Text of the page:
Let me let you in on a little secret – and by “little secret” I mean “something that I tell everyone, but they always act shocked anyway.” I am a dancer. And not like a hip-hop dancer, either; I do traditional Chinese dance. This always seems to surprise people for reasons I can’t always explain, especially when they see my 5’11″, not-exactly-svelte-like-a-dancer self. One of my friends had to do a media project on “someone interesting,” and her professor recommended that she do it on me because I have a “male view in a very female-centric culture.” Or something like that.
I haven’t always done dance; in fact, I had never done any kind of dance whatsoever before I got to college. Back in high school I was a track and field kind of guy. I don’t know what compelled me to go to USC Traditional Chinese Dance (henceforth known as TCD) auditions in my freshman year. But after I walked in, I was handed a sword and I thought “You know, this is going to be kinda cool!” They taught me how to do all these turns and jumps with a lot of epic music in the background. And, as you might expect from a big guy who only knew how to run fast, I couldn’t do any of it. That morning I must have fallen flat on my butt at least four times. I walked out feeling exhilarated but pretty damn embarrassed. Imagine my surprise when I got an email a few days later inviting me to join for real! To be honest, it was probably because they really really needed guys. But I like to think it was because every time I fell on my butt, I jumped right back up, even if it only meant I was going to fall again soon after.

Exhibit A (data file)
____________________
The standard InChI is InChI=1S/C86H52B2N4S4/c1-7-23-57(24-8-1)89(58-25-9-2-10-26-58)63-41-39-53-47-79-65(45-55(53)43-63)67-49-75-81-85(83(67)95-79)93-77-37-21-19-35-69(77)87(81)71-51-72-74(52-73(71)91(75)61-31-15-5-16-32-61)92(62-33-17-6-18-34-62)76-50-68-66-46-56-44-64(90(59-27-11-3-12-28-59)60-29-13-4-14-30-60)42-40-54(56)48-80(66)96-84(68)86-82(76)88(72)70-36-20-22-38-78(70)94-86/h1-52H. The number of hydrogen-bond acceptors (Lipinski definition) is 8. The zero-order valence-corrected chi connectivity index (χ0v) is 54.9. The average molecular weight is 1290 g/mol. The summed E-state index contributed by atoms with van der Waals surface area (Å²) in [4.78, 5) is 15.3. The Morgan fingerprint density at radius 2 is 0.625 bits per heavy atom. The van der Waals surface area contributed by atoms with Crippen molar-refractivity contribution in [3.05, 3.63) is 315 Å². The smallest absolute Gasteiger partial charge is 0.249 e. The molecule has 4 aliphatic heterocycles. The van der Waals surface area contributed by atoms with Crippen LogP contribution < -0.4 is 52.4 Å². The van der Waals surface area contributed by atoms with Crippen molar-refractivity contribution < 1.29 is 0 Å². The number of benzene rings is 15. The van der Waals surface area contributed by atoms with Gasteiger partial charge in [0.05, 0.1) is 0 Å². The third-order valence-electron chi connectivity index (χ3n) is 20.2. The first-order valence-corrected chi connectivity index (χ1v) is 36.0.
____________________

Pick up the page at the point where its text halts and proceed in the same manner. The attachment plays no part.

It took me a while to decide whether or not to accept the invitation. But after I did, I have never once regretted it. Throughout my time here at USC, some of my closest friends and fondest memories have come through this group. We have grown close even outside of practices, going to theme parks and on food adventures together; not everything we do is related to dance!
Every year, we put on a big show in Bovard Auditorium called Dance to a New Year, which generally takes place in February, around – you guessed it! – Chinese New Year. And it’s in the days and weeks leading up to this show when we grow the closest. The show generally features a first half with a showcase of dances, followed by a second half with what we call a “dance drama”: a story without words, only music and dance. I’ve included a few pictures from last year’s show so you can get an idea of what it’s like. Dance to a New Year 2012 , coming up this Friday, features the story of Yue Lao, the Old Man under the Moon, a cute little story about destiny and romance. The performance is always nerve-wracking, but with the amount of hard work and preparation we’ve put in, we know it’ll turn out great!
I like to think I’ve gotten a little better. Maybe. Honestly though, joining a dance team was not high on my list of things I wanted to do in college. But I was willing to try out something new, and it turned out to be one of the best things I’ve done here at USC.
Until next time,